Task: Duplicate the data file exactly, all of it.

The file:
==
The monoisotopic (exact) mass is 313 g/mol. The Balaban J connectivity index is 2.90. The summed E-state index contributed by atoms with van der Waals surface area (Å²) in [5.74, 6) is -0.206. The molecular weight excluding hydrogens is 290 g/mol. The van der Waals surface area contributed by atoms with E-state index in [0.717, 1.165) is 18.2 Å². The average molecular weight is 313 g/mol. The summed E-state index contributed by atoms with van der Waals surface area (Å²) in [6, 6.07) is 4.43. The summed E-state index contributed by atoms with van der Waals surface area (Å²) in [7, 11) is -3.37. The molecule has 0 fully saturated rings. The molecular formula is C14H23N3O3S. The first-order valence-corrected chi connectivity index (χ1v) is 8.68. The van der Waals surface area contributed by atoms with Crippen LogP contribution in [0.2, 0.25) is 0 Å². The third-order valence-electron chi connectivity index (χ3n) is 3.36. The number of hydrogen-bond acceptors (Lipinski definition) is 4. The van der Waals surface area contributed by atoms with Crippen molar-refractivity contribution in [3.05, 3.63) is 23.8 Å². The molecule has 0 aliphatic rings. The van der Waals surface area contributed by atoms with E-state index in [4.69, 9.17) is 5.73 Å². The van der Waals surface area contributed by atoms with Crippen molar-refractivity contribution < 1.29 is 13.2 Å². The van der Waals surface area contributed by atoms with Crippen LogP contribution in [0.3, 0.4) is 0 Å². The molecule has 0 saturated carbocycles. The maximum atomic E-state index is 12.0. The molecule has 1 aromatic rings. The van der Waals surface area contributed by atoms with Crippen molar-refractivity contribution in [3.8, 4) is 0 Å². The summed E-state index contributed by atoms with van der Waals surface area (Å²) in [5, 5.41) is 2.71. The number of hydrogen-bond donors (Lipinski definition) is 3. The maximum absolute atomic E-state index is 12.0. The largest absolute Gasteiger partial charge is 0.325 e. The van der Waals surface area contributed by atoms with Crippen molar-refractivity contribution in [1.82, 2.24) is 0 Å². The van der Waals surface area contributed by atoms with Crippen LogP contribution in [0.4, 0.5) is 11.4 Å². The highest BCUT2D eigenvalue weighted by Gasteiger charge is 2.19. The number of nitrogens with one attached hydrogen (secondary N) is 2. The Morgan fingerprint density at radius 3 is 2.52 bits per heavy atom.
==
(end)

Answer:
The monoisotopic (exact) mass is 313 g/mol. The Balaban J connectivity index is 2.90. The summed E-state index contributed by atoms with van der Waals surface area (Å²) in [5.74, 6) is -0.206. The molecular weight excluding hydrogens is 290 g/mol. The van der Waals surface area contributed by atoms with E-state index in [0.717, 1.165) is 18.2 Å². The average molecular weight is 313 g/mol. The summed E-state index contributed by atoms with van der Waals surface area (Å²) in [6, 6.07) is 4.43. The summed E-state index contributed by atoms with van der Waals surface area (Å²) in [7, 11) is -3.37. The molecule has 0 fully saturated rings. The molecular formula is C14H23N3O3S. The first-order valence-corrected chi connectivity index (χ1v) is 8.68. The van der Waals surface area contributed by atoms with Crippen LogP contribution in [0.2, 0.25) is 0 Å². The third-order valence-electron chi connectivity index (χ3n) is 3.36. The number of hydrogen-bond acceptors (Lipinski definition) is 4. The van der Waals surface area contributed by atoms with Crippen molar-refractivity contribution in [3.05, 3.63) is 23.8 Å². The molecule has 0 aliphatic rings. The van der Waals surface area contributed by atoms with E-state index in [4.69, 9.17) is 5.73 Å². The van der Waals surface area contributed by atoms with Crippen molar-refractivity contribution < 1.29 is 13.2 Å². The van der Waals surface area contributed by atoms with Crippen LogP contribution in [0.3, 0.4) is 0 Å². The molecule has 0 saturated carbocycles. The maximum atomic E-state index is 12.0. The molecule has 1 aromatic rings. The van der Waals surface area contributed by atoms with Crippen molar-refractivity contribution in [3.8, 4) is 0 Å². The summed E-state index contributed by atoms with van der Waals surface area (Å²) in [5, 5.41) is 2.71. The number of hydrogen-bond donors (Lipinski definition) is 3. The maximum absolute atomic E-state index is 12.0. The largest absolute Gasteiger partial charge is 0.325 e. The van der Waals surface area contributed by atoms with Crippen molar-refractivity contribution in [1.82, 2.24) is 0 Å². The van der Waals surface area contributed by atoms with Crippen LogP contribution in [0.4, 0.5) is 11.4 Å². The highest BCUT2D eigenvalue weighted by Gasteiger charge is 2.19. The number of nitrogens with one attached hydrogen (secondary N) is 2. The Morgan fingerprint density at radius 3 is 2.52 bits per heavy atom.